Thursday, February 24, 2011

ICE turning up the heat

Last week, the U.S. Immigration and Customs Enforcement ("ICE") announced a new initiative targeting over 1000 employers in all 50 states.  This initiative will include site visits for document inspections.  According to ICE, "the inspections will touch on employers of all sizes and in every state in the nation — no one industry is being targeted nor is any one industry immune from scrutiny".  Essentially, this means that ICE is stepping up its efforts to audit employers.  Any company is potentially subject to being audited. 

Over the past few years there has been a shift from seeking to punish undocumented workers to the pursuit of employers that knowingly hire undocumented workers or who fail to comply with immigration laws.  This trend began with employer audits in July 2009, when ICE announced more than 650 firms were being investigated. Another 1,000 notices were issued in November 2009, with 200 more in March and an additional 500 notices of inspection in September 2010.

A concern for employers should be ensuring the form I-9 is properly completed each time it hires a new worker.  The I-9 form is used to verify that a worker is authorized to work in the U.S. and is to be completed within three days of initial hire.

If an employer fails to properly complete an I-9 or does not retain I-9s for all employees, it can be subject to ICE enforcement. Civil fines for violations range from $100 to $1,100 for each violation, and fines for substantive violations - employing an unauthorized worker - range from $375 to $16,000.

In line with the previous blog posting, conducting a self-audit to identity and correct any violations is the best way to avert violations.  If your company is contacted by ICE, you should contact counsel immediately.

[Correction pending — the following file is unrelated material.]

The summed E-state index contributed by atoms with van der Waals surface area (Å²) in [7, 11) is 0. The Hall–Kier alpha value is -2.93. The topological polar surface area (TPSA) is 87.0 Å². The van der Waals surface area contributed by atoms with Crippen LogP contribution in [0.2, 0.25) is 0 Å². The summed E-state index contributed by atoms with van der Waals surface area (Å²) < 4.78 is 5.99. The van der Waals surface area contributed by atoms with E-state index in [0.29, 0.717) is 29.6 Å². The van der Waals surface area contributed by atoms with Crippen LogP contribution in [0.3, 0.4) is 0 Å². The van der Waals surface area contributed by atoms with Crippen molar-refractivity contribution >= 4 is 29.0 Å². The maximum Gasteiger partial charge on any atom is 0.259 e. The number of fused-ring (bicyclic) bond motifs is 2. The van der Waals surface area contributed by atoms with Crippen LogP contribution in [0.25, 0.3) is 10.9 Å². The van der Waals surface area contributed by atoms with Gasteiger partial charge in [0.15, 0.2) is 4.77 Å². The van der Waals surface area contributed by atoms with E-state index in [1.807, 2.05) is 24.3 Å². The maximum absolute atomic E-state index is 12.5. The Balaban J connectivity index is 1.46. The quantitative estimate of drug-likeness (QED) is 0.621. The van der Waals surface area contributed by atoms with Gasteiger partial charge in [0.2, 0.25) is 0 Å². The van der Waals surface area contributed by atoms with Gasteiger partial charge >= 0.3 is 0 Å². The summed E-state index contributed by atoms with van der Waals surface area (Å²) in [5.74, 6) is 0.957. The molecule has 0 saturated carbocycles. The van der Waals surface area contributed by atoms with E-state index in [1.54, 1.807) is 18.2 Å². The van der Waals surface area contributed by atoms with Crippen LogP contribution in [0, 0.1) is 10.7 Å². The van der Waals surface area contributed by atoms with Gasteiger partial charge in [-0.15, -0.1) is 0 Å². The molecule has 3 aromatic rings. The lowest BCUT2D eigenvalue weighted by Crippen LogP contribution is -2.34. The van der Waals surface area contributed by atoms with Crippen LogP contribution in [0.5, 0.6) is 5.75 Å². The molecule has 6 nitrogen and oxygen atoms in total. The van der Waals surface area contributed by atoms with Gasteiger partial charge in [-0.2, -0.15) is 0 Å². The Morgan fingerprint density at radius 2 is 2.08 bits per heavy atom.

Monday, February 21, 2011

No surprise: EEOC charges way up

The EEOC reported last month that the number of discrimination charges was at record levels. The report was not a surprise given the high unemployment rate, continued company layoffs and general economic climate.

A greater number of EEOC charges also means that it is likely that a greater number of EEO lawsuits will be filed in the courts. Now more than ever, it is imperative for employers to be cognizant of the potentail for cases of this sort being filed against them, to understand the nuances involved in the EEOC’s handling and prosecution of such cases, and to be prepared to timely challenge any attempts by the EEOC to overreach.
Our firm is recommending that employers engage in proactive self-audits, in order to seek out and eliminate vulnerability. We do not want our clients to be among the list of targeted businesses, nor do we want our clients to be found in violation of any laws, paying fines, being sued, etc. We engage in an interactive interview process, examine records and review policies and procedures to ensure that a company is compliant with the various employment laws.

A self-audit can mitigate potential penalties and fines that a government investigator might uncover. In addition, the audit process can lead to identifying weak areas and problems with record keeping and certain employment practices. In turn, the audit process can lead to the development of "best practices" and can function as a long-term cost savings, as a single lawsuit can cost over $100,000 to defend.
If your company hasn't reviewed policies and procedures in some time or hasn't had an audit, now is a good time to do so.